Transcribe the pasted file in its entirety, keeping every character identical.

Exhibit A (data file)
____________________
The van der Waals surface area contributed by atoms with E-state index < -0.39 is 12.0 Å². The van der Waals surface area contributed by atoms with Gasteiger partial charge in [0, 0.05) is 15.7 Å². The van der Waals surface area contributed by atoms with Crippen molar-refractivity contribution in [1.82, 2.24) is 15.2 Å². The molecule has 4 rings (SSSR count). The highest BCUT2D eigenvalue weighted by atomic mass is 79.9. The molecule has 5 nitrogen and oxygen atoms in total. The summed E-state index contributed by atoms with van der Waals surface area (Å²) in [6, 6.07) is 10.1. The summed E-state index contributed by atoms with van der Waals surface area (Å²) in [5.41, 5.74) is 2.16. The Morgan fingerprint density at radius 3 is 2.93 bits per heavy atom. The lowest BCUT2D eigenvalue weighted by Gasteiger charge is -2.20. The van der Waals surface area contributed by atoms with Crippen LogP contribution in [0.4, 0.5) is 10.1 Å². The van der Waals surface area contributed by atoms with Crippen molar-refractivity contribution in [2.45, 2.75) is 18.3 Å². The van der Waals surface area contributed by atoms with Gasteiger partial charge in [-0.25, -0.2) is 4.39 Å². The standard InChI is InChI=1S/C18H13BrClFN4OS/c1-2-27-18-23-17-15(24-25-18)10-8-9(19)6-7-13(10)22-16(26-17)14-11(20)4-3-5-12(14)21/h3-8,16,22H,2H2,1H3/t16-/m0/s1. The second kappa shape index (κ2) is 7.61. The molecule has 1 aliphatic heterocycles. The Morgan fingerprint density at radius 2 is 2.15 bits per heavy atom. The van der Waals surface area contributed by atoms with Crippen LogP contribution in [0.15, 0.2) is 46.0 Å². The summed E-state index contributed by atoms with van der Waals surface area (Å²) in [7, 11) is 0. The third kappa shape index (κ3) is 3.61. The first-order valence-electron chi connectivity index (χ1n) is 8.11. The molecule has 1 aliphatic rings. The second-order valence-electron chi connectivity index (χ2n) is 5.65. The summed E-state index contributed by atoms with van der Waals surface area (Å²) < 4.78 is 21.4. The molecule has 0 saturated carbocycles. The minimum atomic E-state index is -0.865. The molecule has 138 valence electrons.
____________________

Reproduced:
The van der Waals surface area contributed by atoms with E-state index < -0.39 is 12.0 Å². The van der Waals surface area contributed by atoms with Gasteiger partial charge in [0, 0.05) is 15.7 Å². The van der Waals surface area contributed by atoms with Crippen molar-refractivity contribution in [1.82, 2.24) is 15.2 Å². The molecule has 4 rings (SSSR count). The highest BCUT2D eigenvalue weighted by atomic mass is 79.9. The molecule has 5 nitrogen and oxygen atoms in total. The summed E-state index contributed by atoms with van der Waals surface area (Å²) in [6, 6.07) is 10.1. The summed E-state index contributed by atoms with van der Waals surface area (Å²) in [5.41, 5.74) is 2.16. The Morgan fingerprint density at radius 3 is 2.93 bits per heavy atom. The lowest BCUT2D eigenvalue weighted by Gasteiger charge is -2.20. The van der Waals surface area contributed by atoms with Crippen LogP contribution in [0.4, 0.5) is 10.1 Å². The van der Waals surface area contributed by atoms with Crippen molar-refractivity contribution in [2.45, 2.75) is 18.3 Å². The van der Waals surface area contributed by atoms with Gasteiger partial charge in [-0.25, -0.2) is 4.39 Å². The standard InChI is InChI=1S/C18H13BrClFN4OS/c1-2-27-18-23-17-15(24-25-18)10-8-9(19)6-7-13(10)22-16(26-17)14-11(20)4-3-5-12(14)21/h3-8,16,22H,2H2,1H3/t16-/m0/s1. The second kappa shape index (κ2) is 7.61. The molecule has 1 aliphatic heterocycles. The Morgan fingerprint density at radius 2 is 2.15 bits per heavy atom. The van der Waals surface area contributed by atoms with Crippen LogP contribution in [0.15, 0.2) is 46.0 Å². The summed E-state index contributed by atoms with van der Waals surface area (Å²) in [7, 11) is 0. The third kappa shape index (κ3) is 3.61. The first-order valence-electron chi connectivity index (χ1n) is 8.11. The molecule has 1 aliphatic rings. The second-order valence-electron chi connectivity index (χ2n) is 5.65. The summed E-state index contributed by atoms with van der Waals surface area (Å²) < 4.78 is 21.4. The molecule has 0 saturated carbocycles. The minimum atomic E-state index is -0.865. The molecule has 138 valence electrons.